Doodhi Doodh (Vegan Masala Doodh)
As kids we often were home alone with Aai on Kojagiri nights, as Baba used to be away for work. Aai chose to keep a low profile social life, especially when it came to late night events. As a result, our Kojagiri nights used to be quite tame, with Aai making the masala doodh and we all peering into the silver “pela” to see the moon’s reflection in the milk.
Aai would do “aukshan” to Dada, as he was the first-born, but would also include me saying I was her first-born daughter.
Then we would sip on the delicious milk, listening to stories Aai would tell.
How our chests swelled with pride as we listened to the tale of Shivaji Maharaj, pacing the ramparts of the Raighad Fort, on a bright Kojagiri night.
It is said that on this night, goddess Lakshmi visits every house asking "Ko Jagarti?" and endows those who are awake with prosperity.
Legend has it that on a Kojagiri night, the warrior king was looking at the star-studded sky of a Sharad Poornima. The brightest night of the year overlooked a very troubled state of affairs on the earth. The rapid invasion of the Moghuls and the lack of unity amongst the kings and chieftains worried the great king.
Suddenly he heard a question – “Ko jagarati? Ko jagarati?”
This was a portent, and he replied “Aham jaagarami! Aham jaagarami!”.
This was the very wise king; the “protector” speaking for his subjects, assuring the higher power that he was aware of the challenges ahead and was prepared to achieve them…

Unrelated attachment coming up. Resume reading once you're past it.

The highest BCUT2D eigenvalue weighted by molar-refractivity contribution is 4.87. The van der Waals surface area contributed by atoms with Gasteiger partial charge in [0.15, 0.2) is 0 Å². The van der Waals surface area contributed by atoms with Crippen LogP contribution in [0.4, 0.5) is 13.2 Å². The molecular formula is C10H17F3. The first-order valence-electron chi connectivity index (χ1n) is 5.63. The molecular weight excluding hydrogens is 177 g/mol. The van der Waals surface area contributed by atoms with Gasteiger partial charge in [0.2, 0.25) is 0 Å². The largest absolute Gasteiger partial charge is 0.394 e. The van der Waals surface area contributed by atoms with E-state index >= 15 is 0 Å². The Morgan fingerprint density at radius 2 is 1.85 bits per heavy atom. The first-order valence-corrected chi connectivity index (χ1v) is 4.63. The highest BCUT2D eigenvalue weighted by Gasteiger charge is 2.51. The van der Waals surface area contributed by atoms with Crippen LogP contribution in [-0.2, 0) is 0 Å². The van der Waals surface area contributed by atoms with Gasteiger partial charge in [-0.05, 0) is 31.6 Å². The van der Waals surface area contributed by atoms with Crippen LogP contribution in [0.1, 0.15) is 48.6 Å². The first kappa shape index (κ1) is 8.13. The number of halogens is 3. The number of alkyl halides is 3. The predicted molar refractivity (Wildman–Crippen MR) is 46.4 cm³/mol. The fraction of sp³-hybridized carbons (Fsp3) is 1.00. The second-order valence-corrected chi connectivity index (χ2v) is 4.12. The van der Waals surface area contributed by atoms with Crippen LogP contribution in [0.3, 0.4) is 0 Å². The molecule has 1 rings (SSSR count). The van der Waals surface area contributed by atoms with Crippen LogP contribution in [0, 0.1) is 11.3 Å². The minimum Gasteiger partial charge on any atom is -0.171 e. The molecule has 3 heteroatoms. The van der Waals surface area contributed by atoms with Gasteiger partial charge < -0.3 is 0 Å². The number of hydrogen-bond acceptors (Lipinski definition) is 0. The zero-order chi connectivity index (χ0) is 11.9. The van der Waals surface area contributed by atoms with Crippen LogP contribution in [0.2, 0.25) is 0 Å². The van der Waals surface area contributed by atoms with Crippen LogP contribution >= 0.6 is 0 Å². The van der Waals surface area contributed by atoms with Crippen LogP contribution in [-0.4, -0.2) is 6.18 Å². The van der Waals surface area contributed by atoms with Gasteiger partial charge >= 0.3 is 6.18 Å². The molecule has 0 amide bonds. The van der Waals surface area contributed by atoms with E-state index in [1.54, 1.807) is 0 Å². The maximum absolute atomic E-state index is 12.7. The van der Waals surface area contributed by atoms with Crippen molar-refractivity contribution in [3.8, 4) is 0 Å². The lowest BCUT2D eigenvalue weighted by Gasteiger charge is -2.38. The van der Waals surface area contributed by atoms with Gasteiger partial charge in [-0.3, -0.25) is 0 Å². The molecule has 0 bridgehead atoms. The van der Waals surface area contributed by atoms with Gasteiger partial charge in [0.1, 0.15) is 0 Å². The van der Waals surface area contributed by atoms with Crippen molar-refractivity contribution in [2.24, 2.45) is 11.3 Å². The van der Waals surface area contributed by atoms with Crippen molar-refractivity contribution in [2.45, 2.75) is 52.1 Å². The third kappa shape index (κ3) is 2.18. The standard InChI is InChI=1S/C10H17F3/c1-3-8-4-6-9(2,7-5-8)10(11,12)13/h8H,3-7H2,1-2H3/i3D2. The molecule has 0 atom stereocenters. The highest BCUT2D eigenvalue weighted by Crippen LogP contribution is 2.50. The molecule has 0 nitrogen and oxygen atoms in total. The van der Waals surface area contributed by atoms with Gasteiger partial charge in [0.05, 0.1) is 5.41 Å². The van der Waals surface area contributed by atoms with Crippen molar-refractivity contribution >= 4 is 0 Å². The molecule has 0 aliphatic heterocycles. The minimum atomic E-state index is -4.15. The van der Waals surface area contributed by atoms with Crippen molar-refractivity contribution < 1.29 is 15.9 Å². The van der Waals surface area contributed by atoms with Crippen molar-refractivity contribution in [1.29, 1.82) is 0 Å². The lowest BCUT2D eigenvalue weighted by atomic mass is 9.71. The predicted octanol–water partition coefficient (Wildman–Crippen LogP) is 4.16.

“Ajun ek, ajun ek…” the cry went out – almost an automatic response -to the end of a story.
So our night wore on, bringing a lump in our throats as we listened to the story Hirkani who risked her life to slide down a steep cliff to be with her child.
Hirkani, the milk maid used to sell milk at Shivaji Maharaj’s Raigad Fort. She would make the trip from her village at the foothill of the fort, leaving her baby at home.
Once, on a Kojagiri day, she got delayed selling milk and missed the curfew time and the gates of the fort closed and the guards refused to let her out.
Worried about her baby, Hirkani, slid down the very steep cliff and reached home to feed her baby.
When Shivaji heard of this feat, he was moved and rewarded her. He also ordered that the cliff that she climbed down as well as a rampart at the Raigad fort be named after Hirkani…
It would be much before mid-night when we drifted off to sleep, our senses lulled by the sweet warm milk and the soothing stories, but our sensibilities kindled forever.
This year, I made the masala doodh for my girls and told them these stories once again. The doodh had to be vegan, since they both have embraced veganism. So I used all plant based products to make it - a milk of human kindness in the real sense, but equally warm and comforting –even more so!
Doodhi Doodh - Vegan Masala Doodh
½ cup raw cashews
½ blanched almonds
1 cup peeled and diced lauki/bottle gourd
2 cups soymilk (you can use any other type of milk – cashew milk/almond milk/ macadamia milk)
Sugar/ sweetener to taste
½ tsp cardamom, crushed fresh
A generous pinch of grated nutmeg
A generous pinch of saffron
2 tbsp charoli/chironji
Soak a cup of cashews and blanched almonds in hot water for about half an hour.
Peel and cube a very tender green lauki/ bottle gourd. Add the soaked nuts with the water and the lauki/bottle gourd and blend it very smoothly.
Transfer this mixture into a heavy bottomed saucepan and let it come to a rolling boil slowly until the bottle gourd is cooked completely. Add the saffron and the spices as well as the charoli while this is still hot, to allow the flavours to infuse.
Add the soymilk at this stage. I don’t like to boil soymilk; it tastes creamier when not boiled.
Add the sugar/sweetener according to your preference. Serve warm or chilled.